DanceSafe is a national program in the United States, wherein volunteers situated at raves and similar dances test (for free) pills that participants purchased on the assumption they were Ecstasy. Similar programs have been proposed and, in some cases, implemented to test the purity of other drugs. Harm reductionists support these programs as informing drug users of the purity of their drugs. Thus decreasing the possibility of accidental overdoses and adverse drug reactions. Critics of these policies claim that such programs encourage drug use by making it seem safer.
Drunk Driving and Alcohol-Related Programs
A high amount of media coverage exists informing users of the dangers of driving drunk. Most alcohol users are now aware of these dangers and safe ride techniques like 'designated drivers' and free taxicab programs are reducing the number of drunk-driving accidents. Many cities have free-ride-home programs during holidays involving high alcohol abuse, and some of the more responsible bars and clubs will provide a visibly drunk patron with a free cab ride.
Safe Sex Programs
Many schools now provide safe sex education to teen and pre-teen students, some of whom, regardless of what they are (or aren't) taught, have been shown to be extremely likely to engage in sexual activity. Given the premise that (at least some) kids are going to have sex, a harm-reductionist approach supports sexual education which emphasizes the use of protective devices like condoms and dental dams to protect against unwanted pregnancy and the transmission of STDs. This runs contrary to the ideology of "abstinence-only" sex education, which holds that telling kids about sex necessarily encourages them to go out and get some.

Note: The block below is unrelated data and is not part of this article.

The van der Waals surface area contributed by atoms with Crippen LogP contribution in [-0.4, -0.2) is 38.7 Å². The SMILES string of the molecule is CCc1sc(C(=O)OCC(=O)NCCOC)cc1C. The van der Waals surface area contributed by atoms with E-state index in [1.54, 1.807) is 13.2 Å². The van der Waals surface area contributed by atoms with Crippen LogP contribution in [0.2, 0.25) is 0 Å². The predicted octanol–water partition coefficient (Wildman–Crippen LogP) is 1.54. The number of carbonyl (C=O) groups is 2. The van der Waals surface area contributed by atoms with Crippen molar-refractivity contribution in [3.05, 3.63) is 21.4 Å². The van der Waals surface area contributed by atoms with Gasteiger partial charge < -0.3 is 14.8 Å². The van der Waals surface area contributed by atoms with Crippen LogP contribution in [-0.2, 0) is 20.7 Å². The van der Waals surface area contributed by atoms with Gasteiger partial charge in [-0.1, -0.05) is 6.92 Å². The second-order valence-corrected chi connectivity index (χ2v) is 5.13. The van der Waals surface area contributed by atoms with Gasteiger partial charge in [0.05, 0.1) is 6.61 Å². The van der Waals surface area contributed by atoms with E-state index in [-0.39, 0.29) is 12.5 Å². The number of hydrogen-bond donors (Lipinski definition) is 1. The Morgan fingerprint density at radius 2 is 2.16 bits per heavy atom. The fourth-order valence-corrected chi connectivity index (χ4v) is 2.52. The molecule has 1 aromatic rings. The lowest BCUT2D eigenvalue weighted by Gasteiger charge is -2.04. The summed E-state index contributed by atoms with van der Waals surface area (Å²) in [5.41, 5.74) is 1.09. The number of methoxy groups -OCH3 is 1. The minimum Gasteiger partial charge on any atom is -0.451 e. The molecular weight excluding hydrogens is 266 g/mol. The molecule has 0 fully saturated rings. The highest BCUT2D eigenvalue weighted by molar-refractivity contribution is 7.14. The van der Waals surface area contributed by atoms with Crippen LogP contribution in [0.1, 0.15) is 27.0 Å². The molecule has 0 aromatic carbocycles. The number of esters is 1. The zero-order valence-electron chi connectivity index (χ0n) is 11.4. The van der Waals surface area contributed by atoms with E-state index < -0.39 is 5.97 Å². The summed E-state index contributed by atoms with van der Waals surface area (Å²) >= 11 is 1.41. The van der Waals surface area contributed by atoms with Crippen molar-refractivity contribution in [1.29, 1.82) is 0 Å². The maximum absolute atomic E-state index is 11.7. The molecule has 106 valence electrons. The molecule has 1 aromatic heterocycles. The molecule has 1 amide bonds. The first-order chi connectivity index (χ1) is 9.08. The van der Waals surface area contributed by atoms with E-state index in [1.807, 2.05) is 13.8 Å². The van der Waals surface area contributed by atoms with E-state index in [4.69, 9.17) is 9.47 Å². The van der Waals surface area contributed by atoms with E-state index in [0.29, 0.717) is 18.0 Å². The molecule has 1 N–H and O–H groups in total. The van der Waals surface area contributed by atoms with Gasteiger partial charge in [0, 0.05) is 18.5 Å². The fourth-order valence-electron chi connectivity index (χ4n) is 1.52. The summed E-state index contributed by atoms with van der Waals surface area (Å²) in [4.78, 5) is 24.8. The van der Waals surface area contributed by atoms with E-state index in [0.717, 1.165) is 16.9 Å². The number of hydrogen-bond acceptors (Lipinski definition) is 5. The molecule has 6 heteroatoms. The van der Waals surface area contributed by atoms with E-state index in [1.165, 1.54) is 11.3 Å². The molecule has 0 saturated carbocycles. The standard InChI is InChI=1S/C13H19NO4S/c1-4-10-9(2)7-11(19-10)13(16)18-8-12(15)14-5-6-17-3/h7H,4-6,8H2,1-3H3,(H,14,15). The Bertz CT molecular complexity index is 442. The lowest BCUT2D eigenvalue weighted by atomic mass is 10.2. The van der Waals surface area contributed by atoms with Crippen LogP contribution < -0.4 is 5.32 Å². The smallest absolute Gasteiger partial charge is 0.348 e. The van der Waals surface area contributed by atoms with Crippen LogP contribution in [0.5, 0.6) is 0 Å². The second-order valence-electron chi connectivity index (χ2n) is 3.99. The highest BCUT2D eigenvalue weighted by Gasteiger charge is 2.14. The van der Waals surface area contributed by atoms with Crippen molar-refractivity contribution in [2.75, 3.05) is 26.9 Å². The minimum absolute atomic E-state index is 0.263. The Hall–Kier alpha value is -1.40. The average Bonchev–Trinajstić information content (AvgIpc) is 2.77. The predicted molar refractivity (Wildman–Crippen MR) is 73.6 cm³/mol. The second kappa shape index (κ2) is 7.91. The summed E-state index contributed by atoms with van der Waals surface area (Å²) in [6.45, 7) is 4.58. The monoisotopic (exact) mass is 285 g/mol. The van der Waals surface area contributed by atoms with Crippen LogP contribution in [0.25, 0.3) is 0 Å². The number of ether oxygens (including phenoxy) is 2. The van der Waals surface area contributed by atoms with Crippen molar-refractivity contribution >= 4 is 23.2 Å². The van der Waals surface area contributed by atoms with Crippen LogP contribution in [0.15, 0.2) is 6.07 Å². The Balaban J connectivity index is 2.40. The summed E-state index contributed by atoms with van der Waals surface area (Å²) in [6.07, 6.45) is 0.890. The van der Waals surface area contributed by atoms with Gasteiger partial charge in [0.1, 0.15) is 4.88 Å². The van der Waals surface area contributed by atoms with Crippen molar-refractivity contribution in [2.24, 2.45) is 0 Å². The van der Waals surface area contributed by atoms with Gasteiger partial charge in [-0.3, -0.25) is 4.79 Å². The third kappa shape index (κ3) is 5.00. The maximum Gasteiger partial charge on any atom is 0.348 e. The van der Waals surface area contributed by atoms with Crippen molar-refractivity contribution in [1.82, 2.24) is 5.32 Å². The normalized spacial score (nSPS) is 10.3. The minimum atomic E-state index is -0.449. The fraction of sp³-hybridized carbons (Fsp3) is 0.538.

Supporters of this approach cite statistics which they claim demonstrate that this approach is significantly more effective at preventing teenage pregnancy and STDs than abstinence-only programs; social conservatives disagree with these claims -- see the sex education article for more details on this controversy.
There are many advocates of the legalization of prostitution in jurisdictions where it is illegal. Proponents state that there are several benefits:
- legalization allows prostitutes to escape the influence of pimps and organized crime
- legalization allows more effective public health measures against sexually transmitted diseases
- legalization removes a victimless crime (although one could argue that the customers' families are victims, adultery is not considered a crime in most Western jurisdictions)
Other forms of harm reduction initiative
Other harm reduction programs to be expanded on:
- Mandatory seat belt/helmet laws
- Laws controlling smoking in public
- Safe injecting rooms
- Heroin maintenance programs
- Encouragement of the use of water pipes as opposed to cigarettes and straight pipes
- Not notifying parents about their children receiving contraception
- Not notifying parents for youth abortions
- State regulated production and marketing of currently illegal drugs
"Getting Off Right is a plain-speaking, how-to survival guide for injection drug users. Written by drug users and service providers, it is a compilation of medical facts, injection techniques, junky wisdom and common sense that aims to provide the necessary information to keep users and their communities healthier and safer." http://www.harmreduction.org/idu/idu_manual.pdf